Flannery points out that our cities are fragile and could grind to a smelly stand-still within days if the power were cut. He also reveals a tender nerve when describing how angry young men with nothing to live for in Somalia become pirates and despite billions of dollars invested in naval prevention by many nations, there is little that can stop this plague, especially as more dangerous weapons become available. In this theme Flannery makes an impassioned plea for the young men of Papua New Guinea, that we must “empower their societies and families, and so give them something to live for,” (page 232). In this context Flannery is walking the same talk as Nicholas Stern when he declares in ‘Blueprint for a Safer Planet’ that climate change and poverty must be dealt with together, that one cannot be solved without fixing the other. This concept was raised by conservationists like Charles Birch in the 1970s with statements such as “an ecologically sustainable society living a globally equitable lifestyle.” Flannery states that “poverty has to be everyone’s enemy in a globalized world,” (page 232).
Amnesty International gain a mention in this book, as seemingly the villains of Copenhagen, because “they called on Denmark to arrest President al-Bashir of Sudan over breaches of human rights, Sudan set out to wreck the negotiations.” This is the world of Realpolitik, or power politics, where perfect plans will be sunk by emotional demands. The fate of the youth of Papua New Guinea, for instance, cannot be separated from the fact that West Papua was handed over to Indonesia to buy a pro-West peace, at a time when Holland and Australia were working together for the independence of the whole island. Instead of a strong independent island of New Guinea, there are now ongoing problems in both parts of the island. The youth of Gaza are mentioned, but can the problem of angry Palestinian youth be separated from Israeli occupation of the West Bank and East Jerusalem, even though this is illegal in International law?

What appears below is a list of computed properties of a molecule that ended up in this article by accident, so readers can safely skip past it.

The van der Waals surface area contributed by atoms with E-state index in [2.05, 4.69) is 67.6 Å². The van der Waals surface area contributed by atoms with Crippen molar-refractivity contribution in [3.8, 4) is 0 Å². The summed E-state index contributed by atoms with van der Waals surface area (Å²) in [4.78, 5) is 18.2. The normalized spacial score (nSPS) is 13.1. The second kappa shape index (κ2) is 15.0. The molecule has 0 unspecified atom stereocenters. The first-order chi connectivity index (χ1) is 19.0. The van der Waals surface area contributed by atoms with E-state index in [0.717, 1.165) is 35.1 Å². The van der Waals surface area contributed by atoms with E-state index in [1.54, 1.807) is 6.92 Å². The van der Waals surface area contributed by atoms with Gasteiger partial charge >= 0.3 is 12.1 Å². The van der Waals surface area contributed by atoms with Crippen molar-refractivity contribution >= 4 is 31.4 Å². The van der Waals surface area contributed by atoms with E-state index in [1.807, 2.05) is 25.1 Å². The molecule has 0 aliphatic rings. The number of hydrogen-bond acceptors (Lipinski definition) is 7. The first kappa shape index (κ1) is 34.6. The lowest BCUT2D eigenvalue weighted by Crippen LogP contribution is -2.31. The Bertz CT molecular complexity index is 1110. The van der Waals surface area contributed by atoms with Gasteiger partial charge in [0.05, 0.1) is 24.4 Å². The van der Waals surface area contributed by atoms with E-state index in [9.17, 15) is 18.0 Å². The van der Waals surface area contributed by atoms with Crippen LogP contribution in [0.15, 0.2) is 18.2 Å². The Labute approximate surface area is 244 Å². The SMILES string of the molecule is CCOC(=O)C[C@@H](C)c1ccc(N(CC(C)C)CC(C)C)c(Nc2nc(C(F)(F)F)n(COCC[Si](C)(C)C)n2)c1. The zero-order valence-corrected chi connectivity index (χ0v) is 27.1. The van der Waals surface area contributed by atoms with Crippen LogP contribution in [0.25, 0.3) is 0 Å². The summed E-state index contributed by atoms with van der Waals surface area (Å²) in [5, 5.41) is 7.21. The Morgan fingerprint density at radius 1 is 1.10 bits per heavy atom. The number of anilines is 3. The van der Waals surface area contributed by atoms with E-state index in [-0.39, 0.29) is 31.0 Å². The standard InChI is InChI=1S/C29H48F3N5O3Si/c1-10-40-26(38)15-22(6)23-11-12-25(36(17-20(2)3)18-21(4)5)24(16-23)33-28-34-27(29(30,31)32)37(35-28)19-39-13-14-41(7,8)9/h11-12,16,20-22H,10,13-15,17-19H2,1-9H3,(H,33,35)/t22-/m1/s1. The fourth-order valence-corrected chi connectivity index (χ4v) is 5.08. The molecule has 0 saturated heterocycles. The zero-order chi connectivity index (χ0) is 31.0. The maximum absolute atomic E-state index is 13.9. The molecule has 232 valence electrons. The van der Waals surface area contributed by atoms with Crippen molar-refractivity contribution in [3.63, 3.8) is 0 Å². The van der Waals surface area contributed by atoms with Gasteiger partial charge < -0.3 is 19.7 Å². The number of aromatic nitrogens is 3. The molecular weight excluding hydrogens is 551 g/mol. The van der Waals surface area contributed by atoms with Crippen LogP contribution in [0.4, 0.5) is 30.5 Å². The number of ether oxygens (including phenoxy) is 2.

If we are to solve the climate change challenge and send poverty into history, we must also address geopolitical issues, or as with Sudan, the problem returns to bite deeply into our political rumps when we least need it.
Professor Flannery also includes the fascinating fact that since we stopped being hunters and gatherers our brains have shrunk, by 10 per cent in men and by 14 per cent in women (page 126). I wonder if this relates to the prolific memory required before reading and writing replaced oral traditions, when all stories and law were preserved in the mind and the landscape was read in fine detail like an encyclopaedia. In Iceland the Viking Sagas were passed on for hundreds of years in this fashion, until being written down and preserved into the age of pens.
Why there is a discrepancy in the loss of brain mass between men and women is not explained in this work.
The exploration of ant communities and how they form super-organisms is fascinating. He goes on to describe our global civilization as the biggest and most complex super-organism of them all. In this way Flannery makes the connection between Nature and human society. He suggests that, “If we take too small a view of what we are, and of our world, we will fail to reach our full potential,” (page 272). In this expansive approach to science and life, he claims that there are “rules that guide the development of civilizations,” (page 137).